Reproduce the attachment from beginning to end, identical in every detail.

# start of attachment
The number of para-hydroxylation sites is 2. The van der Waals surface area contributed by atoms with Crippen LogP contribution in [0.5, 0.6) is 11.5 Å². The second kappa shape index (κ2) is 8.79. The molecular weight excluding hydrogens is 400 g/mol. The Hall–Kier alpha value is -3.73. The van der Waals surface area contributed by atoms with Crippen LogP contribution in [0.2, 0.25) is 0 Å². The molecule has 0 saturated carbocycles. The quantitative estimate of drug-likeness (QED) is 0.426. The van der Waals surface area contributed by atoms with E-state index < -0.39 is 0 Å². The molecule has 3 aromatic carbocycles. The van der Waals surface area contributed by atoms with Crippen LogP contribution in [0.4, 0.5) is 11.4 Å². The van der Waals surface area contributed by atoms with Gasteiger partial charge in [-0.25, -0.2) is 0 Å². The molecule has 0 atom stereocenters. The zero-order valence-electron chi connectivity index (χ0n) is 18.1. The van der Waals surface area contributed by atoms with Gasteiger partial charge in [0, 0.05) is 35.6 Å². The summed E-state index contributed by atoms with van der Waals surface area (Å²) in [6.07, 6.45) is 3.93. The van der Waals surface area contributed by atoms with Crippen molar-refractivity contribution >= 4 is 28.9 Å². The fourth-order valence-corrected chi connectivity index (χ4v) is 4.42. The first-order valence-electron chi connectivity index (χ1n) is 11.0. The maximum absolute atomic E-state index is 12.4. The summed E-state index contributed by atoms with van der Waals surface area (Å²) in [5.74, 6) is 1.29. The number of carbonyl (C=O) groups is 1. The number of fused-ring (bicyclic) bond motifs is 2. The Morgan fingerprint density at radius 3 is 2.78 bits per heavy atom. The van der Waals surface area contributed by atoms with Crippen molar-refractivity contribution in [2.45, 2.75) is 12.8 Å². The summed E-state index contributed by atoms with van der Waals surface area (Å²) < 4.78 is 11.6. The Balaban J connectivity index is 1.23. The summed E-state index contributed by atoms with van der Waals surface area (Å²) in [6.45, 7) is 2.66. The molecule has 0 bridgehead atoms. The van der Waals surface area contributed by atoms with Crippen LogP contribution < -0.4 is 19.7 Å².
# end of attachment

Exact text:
The number of para-hydroxylation sites is 2. The van der Waals surface area contributed by atoms with Crippen LogP contribution in [0.5, 0.6) is 11.5 Å². The second kappa shape index (κ2) is 8.79. The molecular weight excluding hydrogens is 400 g/mol. The Hall–Kier alpha value is -3.73. The van der Waals surface area contributed by atoms with Crippen LogP contribution in [0.2, 0.25) is 0 Å². The molecule has 0 saturated carbocycles. The quantitative estimate of drug-likeness (QED) is 0.426. The van der Waals surface area contributed by atoms with E-state index < -0.39 is 0 Å². The molecule has 3 aromatic carbocycles. The van der Waals surface area contributed by atoms with Crippen LogP contribution in [0.4, 0.5) is 11.4 Å². The van der Waals surface area contributed by atoms with Gasteiger partial charge in [-0.25, -0.2) is 0 Å². The molecule has 0 atom stereocenters. The zero-order valence-electron chi connectivity index (χ0n) is 18.1. The van der Waals surface area contributed by atoms with Gasteiger partial charge in [0, 0.05) is 35.6 Å². The summed E-state index contributed by atoms with van der Waals surface area (Å²) in [6.07, 6.45) is 3.93. The van der Waals surface area contributed by atoms with Crippen molar-refractivity contribution >= 4 is 28.9 Å². The fourth-order valence-corrected chi connectivity index (χ4v) is 4.42. The first-order valence-electron chi connectivity index (χ1n) is 11.0. The maximum absolute atomic E-state index is 12.4. The summed E-state index contributed by atoms with van der Waals surface area (Å²) in [5.74, 6) is 1.29. The number of carbonyl (C=O) groups is 1. The number of fused-ring (bicyclic) bond motifs is 2. The Morgan fingerprint density at radius 3 is 2.78 bits per heavy atom. The van der Waals surface area contributed by atoms with Crippen molar-refractivity contribution in [2.45, 2.75) is 12.8 Å². The summed E-state index contributed by atoms with van der Waals surface area (Å²) < 4.78 is 11.6. The Balaban J connectivity index is 1.23. The summed E-state index contributed by atoms with van der Waals surface area (Å²) in [6.45, 7) is 2.66. The molecule has 0 bridgehead atoms. The van der Waals surface area contributed by atoms with Crippen LogP contribution < -0.4 is 19.7 Å².